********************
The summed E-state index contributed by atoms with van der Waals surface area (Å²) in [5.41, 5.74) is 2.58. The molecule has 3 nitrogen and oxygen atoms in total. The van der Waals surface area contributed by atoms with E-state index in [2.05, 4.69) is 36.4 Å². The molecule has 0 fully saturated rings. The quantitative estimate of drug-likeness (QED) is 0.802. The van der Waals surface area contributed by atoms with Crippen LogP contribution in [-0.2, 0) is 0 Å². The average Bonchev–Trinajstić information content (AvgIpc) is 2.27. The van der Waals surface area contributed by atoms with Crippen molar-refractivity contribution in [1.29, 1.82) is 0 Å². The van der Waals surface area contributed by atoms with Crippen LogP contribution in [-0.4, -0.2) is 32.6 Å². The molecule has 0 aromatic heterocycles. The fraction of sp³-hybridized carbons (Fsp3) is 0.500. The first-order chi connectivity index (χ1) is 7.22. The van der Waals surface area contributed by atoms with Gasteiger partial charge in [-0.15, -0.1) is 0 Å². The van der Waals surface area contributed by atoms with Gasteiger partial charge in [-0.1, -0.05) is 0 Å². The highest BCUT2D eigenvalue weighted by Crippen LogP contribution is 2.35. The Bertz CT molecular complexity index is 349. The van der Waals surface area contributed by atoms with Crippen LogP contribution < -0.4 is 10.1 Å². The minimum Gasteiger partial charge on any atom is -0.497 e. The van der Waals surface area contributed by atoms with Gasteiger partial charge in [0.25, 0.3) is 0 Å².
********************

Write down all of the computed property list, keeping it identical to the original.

The summed E-state index contributed by atoms with van der Waals surface area (Å²) in [5.41, 5.74) is 2.58. The molecule has 3 nitrogen and oxygen atoms in total. The van der Waals surface area contributed by atoms with E-state index in [2.05, 4.69) is 36.4 Å². The molecule has 0 fully saturated rings. The quantitative estimate of drug-likeness (QED) is 0.802. The van der Waals surface area contributed by atoms with Crippen LogP contribution in [-0.2, 0) is 0 Å². The average Bonchev–Trinajstić information content (AvgIpc) is 2.27. The van der Waals surface area contributed by atoms with Crippen molar-refractivity contribution in [1.29, 1.82) is 0 Å². The van der Waals surface area contributed by atoms with Crippen LogP contribution in [-0.4, -0.2) is 32.6 Å². The molecule has 0 aromatic heterocycles. The fraction of sp³-hybridized carbons (Fsp3) is 0.500. The first-order chi connectivity index (χ1) is 7.22. The van der Waals surface area contributed by atoms with Gasteiger partial charge in [-0.15, -0.1) is 0 Å². The van der Waals surface area contributed by atoms with Gasteiger partial charge in [-0.1, -0.05) is 0 Å². The highest BCUT2D eigenvalue weighted by Crippen LogP contribution is 2.35. The Bertz CT molecular complexity index is 349. The van der Waals surface area contributed by atoms with Crippen LogP contribution < -0.4 is 10.1 Å². The minimum Gasteiger partial charge on any atom is -0.497 e. The van der Waals surface area contributed by atoms with Gasteiger partial charge in [0.25, 0.3) is 0 Å².